Please see our current tuition schedule, based on 49 weeks of care and early education. Parents make a commitment for one year at a time and are guaranteed a space for their child as long as they wish to remain in the program. EBJ has some funds available for financial aid: please click here for an application.
While EBJ can have long wait lists, we encourage you to apply. Although we are a small program, there is frequently movement over the summer and spaces may open up unexpectedly. A family stays on the waiting list for as long as is needed to secure a space or until the family removes itself.
There is no yearly charge or yearly resubmission of a new form.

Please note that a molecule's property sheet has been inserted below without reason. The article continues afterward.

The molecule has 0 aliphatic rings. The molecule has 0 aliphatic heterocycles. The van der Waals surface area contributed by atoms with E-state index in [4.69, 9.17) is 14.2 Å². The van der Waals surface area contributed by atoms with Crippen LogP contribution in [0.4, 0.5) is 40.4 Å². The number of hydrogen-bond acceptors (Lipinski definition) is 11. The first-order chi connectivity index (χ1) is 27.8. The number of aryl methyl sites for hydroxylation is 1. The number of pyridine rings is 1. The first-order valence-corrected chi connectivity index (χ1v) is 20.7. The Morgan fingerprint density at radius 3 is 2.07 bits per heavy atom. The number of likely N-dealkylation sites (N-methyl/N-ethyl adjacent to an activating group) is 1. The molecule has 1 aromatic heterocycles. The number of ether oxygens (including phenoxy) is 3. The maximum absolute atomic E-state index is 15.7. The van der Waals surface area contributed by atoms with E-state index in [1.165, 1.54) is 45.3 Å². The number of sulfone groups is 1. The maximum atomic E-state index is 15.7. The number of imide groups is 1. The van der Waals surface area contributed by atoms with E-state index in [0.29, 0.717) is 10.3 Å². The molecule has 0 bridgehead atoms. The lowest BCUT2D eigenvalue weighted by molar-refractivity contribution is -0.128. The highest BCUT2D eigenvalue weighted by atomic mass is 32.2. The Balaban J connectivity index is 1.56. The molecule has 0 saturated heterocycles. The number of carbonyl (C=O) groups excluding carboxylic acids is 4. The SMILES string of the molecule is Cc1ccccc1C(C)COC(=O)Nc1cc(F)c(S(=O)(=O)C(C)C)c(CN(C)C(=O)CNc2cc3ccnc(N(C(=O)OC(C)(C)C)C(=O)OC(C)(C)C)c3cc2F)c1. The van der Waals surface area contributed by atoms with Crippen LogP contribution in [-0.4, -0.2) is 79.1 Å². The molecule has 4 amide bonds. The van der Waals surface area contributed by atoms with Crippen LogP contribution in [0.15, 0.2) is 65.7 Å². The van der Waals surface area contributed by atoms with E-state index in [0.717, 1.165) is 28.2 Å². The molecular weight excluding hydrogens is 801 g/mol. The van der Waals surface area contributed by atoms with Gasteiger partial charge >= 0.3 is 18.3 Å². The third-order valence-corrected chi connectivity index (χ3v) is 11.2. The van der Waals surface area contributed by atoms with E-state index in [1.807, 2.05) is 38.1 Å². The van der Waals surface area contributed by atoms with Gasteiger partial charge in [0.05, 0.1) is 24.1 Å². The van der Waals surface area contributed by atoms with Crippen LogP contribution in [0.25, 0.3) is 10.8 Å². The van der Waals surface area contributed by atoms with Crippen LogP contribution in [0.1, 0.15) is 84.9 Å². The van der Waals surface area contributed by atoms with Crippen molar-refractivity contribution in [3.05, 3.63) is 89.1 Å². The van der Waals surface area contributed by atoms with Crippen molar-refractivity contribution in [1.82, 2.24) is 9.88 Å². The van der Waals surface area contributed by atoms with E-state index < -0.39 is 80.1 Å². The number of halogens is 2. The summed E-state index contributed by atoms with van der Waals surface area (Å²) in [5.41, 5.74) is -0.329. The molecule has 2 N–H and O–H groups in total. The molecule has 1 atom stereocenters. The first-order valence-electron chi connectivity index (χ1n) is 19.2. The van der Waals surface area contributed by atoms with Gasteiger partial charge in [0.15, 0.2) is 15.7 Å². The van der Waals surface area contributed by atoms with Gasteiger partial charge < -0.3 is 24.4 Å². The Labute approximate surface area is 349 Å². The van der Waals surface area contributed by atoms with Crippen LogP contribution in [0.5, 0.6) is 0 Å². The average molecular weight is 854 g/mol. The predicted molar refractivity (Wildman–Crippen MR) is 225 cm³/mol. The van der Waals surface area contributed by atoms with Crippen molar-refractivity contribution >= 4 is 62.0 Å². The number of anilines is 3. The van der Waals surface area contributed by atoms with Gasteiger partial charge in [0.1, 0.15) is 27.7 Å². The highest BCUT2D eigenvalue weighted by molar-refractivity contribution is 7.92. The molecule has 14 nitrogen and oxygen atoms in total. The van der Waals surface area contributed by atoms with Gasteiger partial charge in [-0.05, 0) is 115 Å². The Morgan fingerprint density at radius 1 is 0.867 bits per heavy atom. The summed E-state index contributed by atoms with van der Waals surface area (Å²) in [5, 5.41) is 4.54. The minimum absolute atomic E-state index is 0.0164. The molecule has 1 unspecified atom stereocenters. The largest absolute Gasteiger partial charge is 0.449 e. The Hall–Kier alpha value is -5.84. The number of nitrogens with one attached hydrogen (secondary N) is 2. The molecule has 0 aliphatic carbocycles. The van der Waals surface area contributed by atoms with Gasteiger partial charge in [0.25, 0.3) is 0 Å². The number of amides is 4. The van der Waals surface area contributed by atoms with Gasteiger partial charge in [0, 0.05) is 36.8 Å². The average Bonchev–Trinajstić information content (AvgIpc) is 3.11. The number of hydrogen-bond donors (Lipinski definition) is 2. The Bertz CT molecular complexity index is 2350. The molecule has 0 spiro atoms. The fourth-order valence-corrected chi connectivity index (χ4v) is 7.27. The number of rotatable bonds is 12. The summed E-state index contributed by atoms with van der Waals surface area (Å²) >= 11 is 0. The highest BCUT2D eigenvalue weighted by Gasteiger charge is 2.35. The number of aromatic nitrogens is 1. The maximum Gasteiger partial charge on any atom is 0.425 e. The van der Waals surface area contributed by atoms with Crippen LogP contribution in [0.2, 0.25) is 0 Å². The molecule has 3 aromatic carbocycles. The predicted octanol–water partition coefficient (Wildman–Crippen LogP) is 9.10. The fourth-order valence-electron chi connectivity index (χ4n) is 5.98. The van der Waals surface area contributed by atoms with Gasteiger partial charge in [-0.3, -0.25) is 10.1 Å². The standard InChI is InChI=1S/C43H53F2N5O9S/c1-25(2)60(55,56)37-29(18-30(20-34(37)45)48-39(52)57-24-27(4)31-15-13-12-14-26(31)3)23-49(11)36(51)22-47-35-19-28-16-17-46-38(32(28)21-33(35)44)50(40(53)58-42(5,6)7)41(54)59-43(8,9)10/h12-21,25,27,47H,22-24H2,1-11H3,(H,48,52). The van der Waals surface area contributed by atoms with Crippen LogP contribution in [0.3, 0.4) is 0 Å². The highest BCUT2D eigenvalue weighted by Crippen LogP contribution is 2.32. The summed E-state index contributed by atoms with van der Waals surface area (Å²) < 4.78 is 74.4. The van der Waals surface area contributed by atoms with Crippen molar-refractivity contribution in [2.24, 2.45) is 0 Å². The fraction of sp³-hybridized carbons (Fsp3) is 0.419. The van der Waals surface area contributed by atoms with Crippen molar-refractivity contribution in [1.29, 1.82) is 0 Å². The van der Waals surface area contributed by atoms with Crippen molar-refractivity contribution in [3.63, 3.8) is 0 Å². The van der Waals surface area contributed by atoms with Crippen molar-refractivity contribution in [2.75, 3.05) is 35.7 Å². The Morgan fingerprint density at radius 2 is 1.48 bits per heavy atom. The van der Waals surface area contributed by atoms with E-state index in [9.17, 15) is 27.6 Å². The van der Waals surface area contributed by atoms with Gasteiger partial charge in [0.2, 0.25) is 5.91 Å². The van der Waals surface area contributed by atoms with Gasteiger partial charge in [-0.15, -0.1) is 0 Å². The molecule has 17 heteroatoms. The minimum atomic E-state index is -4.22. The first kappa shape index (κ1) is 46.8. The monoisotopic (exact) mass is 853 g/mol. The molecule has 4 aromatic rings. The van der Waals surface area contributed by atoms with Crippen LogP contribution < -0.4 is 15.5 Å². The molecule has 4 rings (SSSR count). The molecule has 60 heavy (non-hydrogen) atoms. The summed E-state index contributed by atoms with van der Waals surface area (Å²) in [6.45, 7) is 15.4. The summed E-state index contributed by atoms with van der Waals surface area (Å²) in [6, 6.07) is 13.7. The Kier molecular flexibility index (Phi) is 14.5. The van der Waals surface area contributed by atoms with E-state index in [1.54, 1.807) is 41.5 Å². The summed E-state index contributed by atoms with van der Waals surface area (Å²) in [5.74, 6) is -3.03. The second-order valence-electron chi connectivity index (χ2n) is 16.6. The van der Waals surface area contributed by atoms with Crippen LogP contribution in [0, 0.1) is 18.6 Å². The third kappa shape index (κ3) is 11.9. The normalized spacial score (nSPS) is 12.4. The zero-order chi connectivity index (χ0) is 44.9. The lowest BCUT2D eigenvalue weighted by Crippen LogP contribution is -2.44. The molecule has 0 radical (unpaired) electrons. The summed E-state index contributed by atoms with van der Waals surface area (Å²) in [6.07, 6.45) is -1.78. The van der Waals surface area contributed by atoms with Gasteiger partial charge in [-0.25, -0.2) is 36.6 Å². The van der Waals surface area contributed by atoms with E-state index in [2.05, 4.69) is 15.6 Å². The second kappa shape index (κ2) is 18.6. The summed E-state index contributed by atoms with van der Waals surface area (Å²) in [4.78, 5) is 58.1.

Yes! Current parents are always happy to talk with prospective EBJ families. Please ask the director, Amy Angelo, for names and contact information. She will match you with a family whose child is the same age so you can have first-hand information about the classroom, the teachers, and the daily schedule.
Absolutely. We encourage prospective families to make an appointment to visit our program during the school day in order to see our classrooms in session. We also encourage applicants to ask questions at any point during the application process.
Dr. Edith B. Jackson was a pediatrician at Yale Medical School (1923-1959) who worked to humanize the care of children and families in hospitals and other institutions. She is best known for her success in establishing rooming-in for newborns, so that babies could be as close as possible to their mothers from the beginning. EBJ remains as a living memorial to her lifetime commitment to the welfare of infants, children, and families.